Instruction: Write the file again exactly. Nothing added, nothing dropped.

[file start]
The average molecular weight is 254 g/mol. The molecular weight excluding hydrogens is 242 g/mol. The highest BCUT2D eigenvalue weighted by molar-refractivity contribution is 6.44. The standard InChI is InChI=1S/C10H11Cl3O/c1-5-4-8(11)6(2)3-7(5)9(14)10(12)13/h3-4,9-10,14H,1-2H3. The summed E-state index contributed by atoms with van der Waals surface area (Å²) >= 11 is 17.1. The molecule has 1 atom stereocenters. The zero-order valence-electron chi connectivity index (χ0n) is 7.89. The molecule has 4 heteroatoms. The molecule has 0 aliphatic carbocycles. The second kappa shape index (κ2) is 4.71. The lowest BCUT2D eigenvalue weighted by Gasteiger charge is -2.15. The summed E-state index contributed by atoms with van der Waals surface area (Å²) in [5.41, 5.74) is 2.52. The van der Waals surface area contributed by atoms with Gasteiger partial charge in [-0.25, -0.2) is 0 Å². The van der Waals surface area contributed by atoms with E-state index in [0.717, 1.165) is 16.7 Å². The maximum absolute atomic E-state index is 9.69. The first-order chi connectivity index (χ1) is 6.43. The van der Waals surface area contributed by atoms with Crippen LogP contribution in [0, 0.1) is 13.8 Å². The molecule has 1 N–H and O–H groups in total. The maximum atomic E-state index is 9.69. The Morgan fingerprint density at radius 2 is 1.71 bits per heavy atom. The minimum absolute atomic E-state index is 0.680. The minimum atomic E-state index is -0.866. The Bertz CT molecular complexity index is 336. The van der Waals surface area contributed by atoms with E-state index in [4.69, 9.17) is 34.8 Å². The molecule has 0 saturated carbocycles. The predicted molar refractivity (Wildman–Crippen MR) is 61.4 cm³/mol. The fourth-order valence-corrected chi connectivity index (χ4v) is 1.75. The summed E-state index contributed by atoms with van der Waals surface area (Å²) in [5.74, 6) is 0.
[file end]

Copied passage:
The average molecular weight is 254 g/mol. The molecular weight excluding hydrogens is 242 g/mol. The highest BCUT2D eigenvalue weighted by molar-refractivity contribution is 6.44. The standard InChI is InChI=1S/C10H11Cl3O/c1-5-4-8(11)6(2)3-7(5)9(14)10(12)13/h3-4,9-10,14H,1-2H3. The summed E-state index contributed by atoms with van der Waals surface area (Å²) >= 11 is 17.1. The molecule has 1 atom stereocenters. The zero-order valence-electron chi connectivity index (χ0n) is 7.89. The molecule has 4 heteroatoms. The molecule has 0 aliphatic carbocycles. The second kappa shape index (κ2) is 4.71. The lowest BCUT2D eigenvalue weighted by Gasteiger charge is -2.15. The summed E-state index contributed by atoms with van der Waals surface area (Å²) in [5.41, 5.74) is 2.52. The van der Waals surface area contributed by atoms with Gasteiger partial charge in [-0.25, -0.2) is 0 Å². The van der Waals surface area contributed by atoms with E-state index in [0.717, 1.165) is 16.7 Å². The maximum absolute atomic E-state index is 9.69. The first-order chi connectivity index (χ1) is 6.43. The van der Waals surface area contributed by atoms with Crippen LogP contribution in [0, 0.1) is 13.8 Å². The molecule has 1 N–H and O–H groups in total. The maximum atomic E-state index is 9.69. The Morgan fingerprint density at radius 2 is 1.71 bits per heavy atom. The minimum absolute atomic E-state index is 0.680. The minimum atomic E-state index is -0.866. The Bertz CT molecular complexity index is 336. The van der Waals surface area contributed by atoms with E-state index in [4.69, 9.17) is 34.8 Å². The molecule has 0 saturated carbocycles. The predicted molar refractivity (Wildman–Crippen MR) is 61.4 cm³/mol. The fourth-order valence-corrected chi connectivity index (χ4v) is 1.75. The summed E-state index contributed by atoms with van der Waals surface area (Å²) in [5.74, 6) is 0.